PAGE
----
there is such a thing as too much de-personalizing...blandness does not inspire offers

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Home Stager with a fresh space :: home staging & thoughtful organizing

Usually when I go on a staging consult, it's an occupied house which generally means that personal items have accumulated in the home such as family photos, toys, prescription bottles, calendars, religious or political items, etc.  These are the kinds of things I recommend removing as the main goal of staging is to get the buyer to visualize themselves in the home.  But lately, I've been running into an opposite problem.  Sellers who "get ready" for the Stager or misunderstood what their Realtor told them (or the Realtor didn't really understand the concept of "depersonalization"), or in some cases, just never got to the accessorizing part of living in a home.  This is a two-fold issue so here you go . . .

De-personalizing means removing things clearly belonging to the seller that could impact the buyer in a potentially negative way.  Now we don't know who is coming to look at the house so we need to take precautions:

  • remove family photos, diplomas, gold records, framed news articles, kids awards, kids names in wood letters on their walls, etc.  This is partially because you want the buyers to see themselves there, not you.  But it is also for personal safety. Do you really want people knowing who you are, where you work, where your kids go to school and how cute your kids are?
  • remove medical items such as prescription bottles, medical equipment, etc.  This is partially because you don't want these items to go walking, but also because a savvy Realtor will use whatever they can to get their buyer a deal.  I know an agent who got their buyer a killer deal on a house because she could tell from the progression of medications that the owner had a serious illness.  Further research revealed that the sellers were on the brink, so they swooped in.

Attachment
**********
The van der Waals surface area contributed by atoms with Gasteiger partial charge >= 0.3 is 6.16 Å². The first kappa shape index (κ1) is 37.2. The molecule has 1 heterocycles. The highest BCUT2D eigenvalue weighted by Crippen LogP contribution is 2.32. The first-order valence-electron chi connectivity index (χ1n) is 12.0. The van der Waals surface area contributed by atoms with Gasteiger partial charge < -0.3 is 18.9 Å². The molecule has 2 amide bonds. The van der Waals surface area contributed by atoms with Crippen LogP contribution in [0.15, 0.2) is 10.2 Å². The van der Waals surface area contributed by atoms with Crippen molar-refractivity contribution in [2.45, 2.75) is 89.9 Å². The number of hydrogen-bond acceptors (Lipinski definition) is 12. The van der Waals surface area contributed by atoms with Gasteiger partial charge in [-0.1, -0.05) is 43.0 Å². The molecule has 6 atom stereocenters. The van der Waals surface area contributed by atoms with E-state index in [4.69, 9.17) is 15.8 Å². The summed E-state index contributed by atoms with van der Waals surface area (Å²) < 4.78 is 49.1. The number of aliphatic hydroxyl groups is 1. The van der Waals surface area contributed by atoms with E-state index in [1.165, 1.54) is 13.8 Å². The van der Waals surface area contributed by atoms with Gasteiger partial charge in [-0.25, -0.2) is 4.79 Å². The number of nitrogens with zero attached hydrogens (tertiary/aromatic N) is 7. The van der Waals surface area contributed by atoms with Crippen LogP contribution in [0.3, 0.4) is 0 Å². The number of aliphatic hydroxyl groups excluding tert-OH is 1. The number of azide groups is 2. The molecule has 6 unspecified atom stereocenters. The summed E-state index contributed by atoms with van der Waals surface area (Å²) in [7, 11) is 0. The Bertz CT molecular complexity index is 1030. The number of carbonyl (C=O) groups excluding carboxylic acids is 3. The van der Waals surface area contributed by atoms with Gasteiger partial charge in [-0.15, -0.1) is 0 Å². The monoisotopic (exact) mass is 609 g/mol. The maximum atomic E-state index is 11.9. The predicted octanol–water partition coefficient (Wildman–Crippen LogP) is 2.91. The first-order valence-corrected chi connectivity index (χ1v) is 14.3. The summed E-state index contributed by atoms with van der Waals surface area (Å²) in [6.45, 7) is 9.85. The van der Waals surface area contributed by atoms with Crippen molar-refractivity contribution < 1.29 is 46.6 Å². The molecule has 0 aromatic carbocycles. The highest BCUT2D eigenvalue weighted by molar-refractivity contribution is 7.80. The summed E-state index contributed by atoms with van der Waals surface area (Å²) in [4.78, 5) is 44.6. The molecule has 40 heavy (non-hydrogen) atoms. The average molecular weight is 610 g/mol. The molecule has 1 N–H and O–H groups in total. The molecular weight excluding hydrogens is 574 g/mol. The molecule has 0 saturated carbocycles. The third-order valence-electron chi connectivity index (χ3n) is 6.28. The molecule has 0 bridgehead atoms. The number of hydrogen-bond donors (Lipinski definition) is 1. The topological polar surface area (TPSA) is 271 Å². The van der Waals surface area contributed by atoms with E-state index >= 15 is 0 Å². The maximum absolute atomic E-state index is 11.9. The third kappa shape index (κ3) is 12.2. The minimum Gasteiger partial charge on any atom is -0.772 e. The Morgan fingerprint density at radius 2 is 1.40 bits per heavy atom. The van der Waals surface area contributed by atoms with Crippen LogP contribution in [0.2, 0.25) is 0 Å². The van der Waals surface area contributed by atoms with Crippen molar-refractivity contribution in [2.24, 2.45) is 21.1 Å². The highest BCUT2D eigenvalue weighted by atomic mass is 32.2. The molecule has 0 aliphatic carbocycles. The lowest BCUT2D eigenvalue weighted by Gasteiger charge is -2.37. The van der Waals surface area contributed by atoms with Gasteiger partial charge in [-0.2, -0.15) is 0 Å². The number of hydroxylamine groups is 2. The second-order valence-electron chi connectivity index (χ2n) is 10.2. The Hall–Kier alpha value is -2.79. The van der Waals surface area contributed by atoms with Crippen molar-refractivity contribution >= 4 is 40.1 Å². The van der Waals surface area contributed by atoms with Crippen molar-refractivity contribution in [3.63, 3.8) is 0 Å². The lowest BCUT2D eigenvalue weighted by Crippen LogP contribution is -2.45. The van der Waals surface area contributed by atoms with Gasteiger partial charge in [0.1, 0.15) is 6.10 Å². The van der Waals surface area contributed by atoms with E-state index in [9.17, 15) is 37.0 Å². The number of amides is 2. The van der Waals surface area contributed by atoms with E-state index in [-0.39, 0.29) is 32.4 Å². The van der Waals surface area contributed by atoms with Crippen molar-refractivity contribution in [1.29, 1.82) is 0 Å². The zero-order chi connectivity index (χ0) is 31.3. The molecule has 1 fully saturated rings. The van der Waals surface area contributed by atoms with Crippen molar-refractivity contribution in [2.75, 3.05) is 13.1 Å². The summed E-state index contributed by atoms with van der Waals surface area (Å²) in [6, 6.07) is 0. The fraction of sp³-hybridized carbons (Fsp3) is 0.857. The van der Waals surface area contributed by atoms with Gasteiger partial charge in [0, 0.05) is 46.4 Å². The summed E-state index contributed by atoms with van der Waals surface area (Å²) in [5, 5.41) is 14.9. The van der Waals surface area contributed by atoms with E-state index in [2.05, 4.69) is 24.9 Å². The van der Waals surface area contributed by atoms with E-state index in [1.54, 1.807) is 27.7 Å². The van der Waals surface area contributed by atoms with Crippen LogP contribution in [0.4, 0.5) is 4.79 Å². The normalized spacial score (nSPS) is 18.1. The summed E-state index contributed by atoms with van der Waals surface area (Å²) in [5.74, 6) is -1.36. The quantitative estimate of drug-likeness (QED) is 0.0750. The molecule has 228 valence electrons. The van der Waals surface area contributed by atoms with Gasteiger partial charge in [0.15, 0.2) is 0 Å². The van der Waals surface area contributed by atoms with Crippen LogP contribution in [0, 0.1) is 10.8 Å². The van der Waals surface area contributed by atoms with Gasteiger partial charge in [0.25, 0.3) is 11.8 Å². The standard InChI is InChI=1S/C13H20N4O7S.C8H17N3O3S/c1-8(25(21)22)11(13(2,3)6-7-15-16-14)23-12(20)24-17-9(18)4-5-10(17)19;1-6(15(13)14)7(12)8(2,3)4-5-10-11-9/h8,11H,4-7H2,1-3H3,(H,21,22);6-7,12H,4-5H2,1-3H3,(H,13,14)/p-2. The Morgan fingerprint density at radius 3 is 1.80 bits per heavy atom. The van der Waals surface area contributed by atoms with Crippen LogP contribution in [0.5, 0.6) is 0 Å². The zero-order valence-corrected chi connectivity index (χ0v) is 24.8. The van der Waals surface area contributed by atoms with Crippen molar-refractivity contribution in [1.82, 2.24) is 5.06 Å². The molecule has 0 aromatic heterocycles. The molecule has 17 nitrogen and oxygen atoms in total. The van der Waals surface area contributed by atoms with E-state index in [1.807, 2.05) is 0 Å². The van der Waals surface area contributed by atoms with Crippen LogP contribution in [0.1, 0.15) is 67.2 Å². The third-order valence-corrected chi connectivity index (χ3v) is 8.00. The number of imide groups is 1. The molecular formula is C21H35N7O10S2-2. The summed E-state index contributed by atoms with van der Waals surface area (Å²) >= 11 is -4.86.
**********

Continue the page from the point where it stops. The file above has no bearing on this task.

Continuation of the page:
• remove any religious or political items.  I don't care how devout you are - you don't know if the prospective buyer is a Buddhist, atheist or born again Christian; or Republican, Democrat or Communist- just don't go there.  You are just asking for trouble.
  • put away all mail and paper that may have your name or other personal information.  I can't tell you how many times I'll look at a house and there are bills scattered everywhere (this is a whole 'nother issue with organizing but also a whole 'nother article).  In this day of identity theft, bad move.  This also goes for calendars or planners.  People looking at your house don't need to know you are out of town next weekend, or that your kids play soccer at the local ball field on Tuesday nights.

So what's left?  Lots of stuff, if you are like most people.  But when you are staging your house, you want to be sure that you do leave some personality, just not be "personal".  This means accessories such as artwork, plants, books, pottery or other decorative pieces and more designed to bring out the great features of your home such as the fireplace, countertops, bathrooms, etc.  If you are bringing in a Stager (and you should), give us something to work with.  Selling your home is the time to pack up belongings that have personal meaning and set your home up like the product it is.  Think nice, neutral accessories that bring in the feeling of a model home or the merchandising feel of a Pottery Barn, West Elm or Restoration Hardware. 

I met with a nice couple last week and they had de-personalized so much that the place looked abandoned.  I hated to tell them this but my job is to give them the truth.  The truth was, the house was so boring and plain vanilla that there wasn't much I could do.  Beige walls, beige floors, beige furniture, no art, no books.  I had nothing to work with.  What I did do was give them specific instructions on what they could do themselves (they were on a tight budget) to make the house stand out in the crowd.  We've been emailing ideas back and forth - I'm thrilled they are getting with the program!  I'm going to check on their progress next week - one of the few times I've asked clients to go shopping - usually I'm telling them to pack it up.